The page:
YouTube says it’s not messing with 1080p: ‘1080p Premium’ has a higher bitrate End-shutdown

YouTube has confirmed that it is experimenting with a higher quality 1080p option for Premium subscribers after some Reddit users noticed a new “1080p Premium” option in the quality settings menu. The option is currently available to “a small group of YouTube Premium subscribers,” according to Paul Pennington, a spokesman for the company.

“1080p Premium is an enhanced bitrate version of 1080p that provides more information per pixel resulting in a higher quality viewing experience,” Pennington said, adding that “there are no changes to existing quality offerings for 1080p (HD) resolution on YouTube. ” There they have been worried that YouTube is tweaking the standard 1080p mode to make the Premium version more appealing, but the statement implies that the company hasn’t made any changes.

While 1080p describes a video’s resolution, or the number of pixels that make up the image, there are more factors that go into overall video quality. Bitrate and color depth are also important factors and can even make good 1080p video look better than bad 4K footage. Bit rate is often used to describe the amount of data used to transfer each second of video.

For example, a 1080p Blu-ray can give you a maximum of 40 Mbps, which provides a fairly sharp image. Meanwhile, YouTube’s standard 1080p bitrate is between 8 and 10 Mbps and can be noticeably more blocky than Blu-rays or original exports. It also depends on the codec the video is compressed with, as some are more efficient than others and can produce better results with less data, often at cost elsewhere; it can be quite complicated. (Also, bitrate isn’t completely separate from resolution; the number of pixels in a video will influence how much data you need to stream it at acceptable quality. If you’d like to dig deeper, check out here is a very good explanation.)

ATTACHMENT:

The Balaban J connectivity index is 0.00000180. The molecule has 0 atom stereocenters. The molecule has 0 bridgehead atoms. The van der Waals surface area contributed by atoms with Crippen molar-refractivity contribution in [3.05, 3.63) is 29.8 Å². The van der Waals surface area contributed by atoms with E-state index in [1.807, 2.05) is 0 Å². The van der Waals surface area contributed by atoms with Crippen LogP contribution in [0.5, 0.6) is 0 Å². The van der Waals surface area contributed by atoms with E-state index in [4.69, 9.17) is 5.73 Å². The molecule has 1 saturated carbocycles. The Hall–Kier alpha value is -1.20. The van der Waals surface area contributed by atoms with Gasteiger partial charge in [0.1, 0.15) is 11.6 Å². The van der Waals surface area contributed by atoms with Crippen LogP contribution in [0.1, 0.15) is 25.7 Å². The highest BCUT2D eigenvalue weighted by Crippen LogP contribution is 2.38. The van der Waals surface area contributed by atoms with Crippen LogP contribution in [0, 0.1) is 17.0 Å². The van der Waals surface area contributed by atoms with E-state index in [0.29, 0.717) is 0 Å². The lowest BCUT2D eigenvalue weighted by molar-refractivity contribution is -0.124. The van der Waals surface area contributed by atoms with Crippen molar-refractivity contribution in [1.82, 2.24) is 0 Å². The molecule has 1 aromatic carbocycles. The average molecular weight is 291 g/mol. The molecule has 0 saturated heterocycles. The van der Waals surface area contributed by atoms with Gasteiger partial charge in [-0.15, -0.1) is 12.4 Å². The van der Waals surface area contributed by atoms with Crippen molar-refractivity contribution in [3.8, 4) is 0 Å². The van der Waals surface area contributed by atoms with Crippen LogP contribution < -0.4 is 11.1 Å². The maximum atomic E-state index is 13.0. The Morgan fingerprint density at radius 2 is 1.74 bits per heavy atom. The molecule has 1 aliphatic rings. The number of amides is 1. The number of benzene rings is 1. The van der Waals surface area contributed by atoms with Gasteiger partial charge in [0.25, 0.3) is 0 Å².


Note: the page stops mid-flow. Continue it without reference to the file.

However, it’s generally correct to say that video encoded with the same codec but at a higher bitrate will look better. That seems to be what YouTube is doing: a Reddit user with access to the feature posted a screenshot from the company’s “Stats for Nerds” tool, which shows that the Premium 1080p option ran at around 13 Mbps versus 8 Mbps in standard mode for the same video. However, it’s worth noting that YouTube generally uses variable bitrate encoding, which means the amount of data it uses will fluctuate quite a bit depending on what’s displayed on your screen.

The premium version could increase the bitrate by around 50 percent

The company did not immediately respond to the edgerequest for feedback on what the average premium bitrate would be.

The reason YouTube doesn’t just show you the original video file at its maximum bitrate is that doing so would be expensive, both for them and potentially for you, depending on your speed and data cap. The lower the bitrate of a video, and therefore the lower its quality, the less bandwidth it will take up traveling from YouTube’s servers to your screen. The 1080p Premium trial indicates that YouTube might be willing to let people access higher quality as long as they pay for the service.

This isn’t the first time YouTube has experimented with putting higher-quality videos behind the Premium paywall. Last year, the company ran a test that meant some people couldn’t access 4K streaming unless they were subscribers, a move that drew a lot of backlash from the community. However, a lot of that was due to the fact that people were missing out on something they previously had access to for free. If YouTube really does maintain the same quality for the regular 1080p option, then the experiment just adds an advantage for paying customers.

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